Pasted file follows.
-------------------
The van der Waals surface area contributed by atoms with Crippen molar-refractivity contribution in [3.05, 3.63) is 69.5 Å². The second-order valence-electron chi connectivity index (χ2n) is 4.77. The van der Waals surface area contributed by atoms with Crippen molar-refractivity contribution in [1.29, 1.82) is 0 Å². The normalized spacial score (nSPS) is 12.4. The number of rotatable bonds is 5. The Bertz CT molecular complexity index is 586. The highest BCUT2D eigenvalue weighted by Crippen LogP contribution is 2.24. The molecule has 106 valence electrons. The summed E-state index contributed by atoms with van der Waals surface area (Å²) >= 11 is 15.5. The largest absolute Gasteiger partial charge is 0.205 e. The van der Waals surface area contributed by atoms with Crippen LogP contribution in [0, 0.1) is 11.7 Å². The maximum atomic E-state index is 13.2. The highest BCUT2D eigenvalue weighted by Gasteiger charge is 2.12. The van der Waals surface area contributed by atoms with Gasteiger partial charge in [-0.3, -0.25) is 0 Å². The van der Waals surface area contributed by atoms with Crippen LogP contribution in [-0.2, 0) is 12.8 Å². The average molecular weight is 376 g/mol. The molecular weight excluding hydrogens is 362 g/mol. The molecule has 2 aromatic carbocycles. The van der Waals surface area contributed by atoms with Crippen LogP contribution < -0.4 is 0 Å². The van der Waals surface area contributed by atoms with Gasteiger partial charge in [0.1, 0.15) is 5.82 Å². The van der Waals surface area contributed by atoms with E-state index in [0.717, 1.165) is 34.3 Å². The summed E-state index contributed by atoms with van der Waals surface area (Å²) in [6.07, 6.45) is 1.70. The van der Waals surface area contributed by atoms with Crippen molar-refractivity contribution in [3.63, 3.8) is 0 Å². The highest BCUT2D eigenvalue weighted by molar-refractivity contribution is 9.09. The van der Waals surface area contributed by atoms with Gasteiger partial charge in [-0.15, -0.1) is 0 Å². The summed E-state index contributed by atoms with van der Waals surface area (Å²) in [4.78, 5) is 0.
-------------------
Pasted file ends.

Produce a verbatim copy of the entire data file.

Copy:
The van der Waals surface area contributed by atoms with Crippen molar-refractivity contribution in [3.05, 3.63) is 69.5 Å². The second-order valence-electron chi connectivity index (χ2n) is 4.77. The van der Waals surface area contributed by atoms with Crippen molar-refractivity contribution in [1.29, 1.82) is 0 Å². The normalized spacial score (nSPS) is 12.4. The number of rotatable bonds is 5. The Bertz CT molecular complexity index is 586. The highest BCUT2D eigenvalue weighted by Crippen LogP contribution is 2.24. The molecule has 106 valence electrons. The summed E-state index contributed by atoms with van der Waals surface area (Å²) >= 11 is 15.5. The largest absolute Gasteiger partial charge is 0.205 e. The van der Waals surface area contributed by atoms with Crippen LogP contribution in [0, 0.1) is 11.7 Å². The maximum atomic E-state index is 13.2. The highest BCUT2D eigenvalue weighted by Gasteiger charge is 2.12. The van der Waals surface area contributed by atoms with Gasteiger partial charge in [-0.3, -0.25) is 0 Å². The van der Waals surface area contributed by atoms with Crippen LogP contribution in [-0.2, 0) is 12.8 Å². The average molecular weight is 376 g/mol. The molecular weight excluding hydrogens is 362 g/mol. The molecule has 2 aromatic carbocycles. The van der Waals surface area contributed by atoms with Crippen LogP contribution < -0.4 is 0 Å². The van der Waals surface area contributed by atoms with Gasteiger partial charge in [0.1, 0.15) is 5.82 Å². The van der Waals surface area contributed by atoms with E-state index in [0.717, 1.165) is 34.3 Å². The summed E-state index contributed by atoms with van der Waals surface area (Å²) in [6.07, 6.45) is 1.70. The van der Waals surface area contributed by atoms with Crippen molar-refractivity contribution in [3.63, 3.8) is 0 Å². The highest BCUT2D eigenvalue weighted by molar-refractivity contribution is 9.09. The van der Waals surface area contributed by atoms with Gasteiger partial charge in [-0.15, -0.1) is 0 Å². The summed E-state index contributed by atoms with van der Waals surface area (Å²) in [4.78, 5) is 0.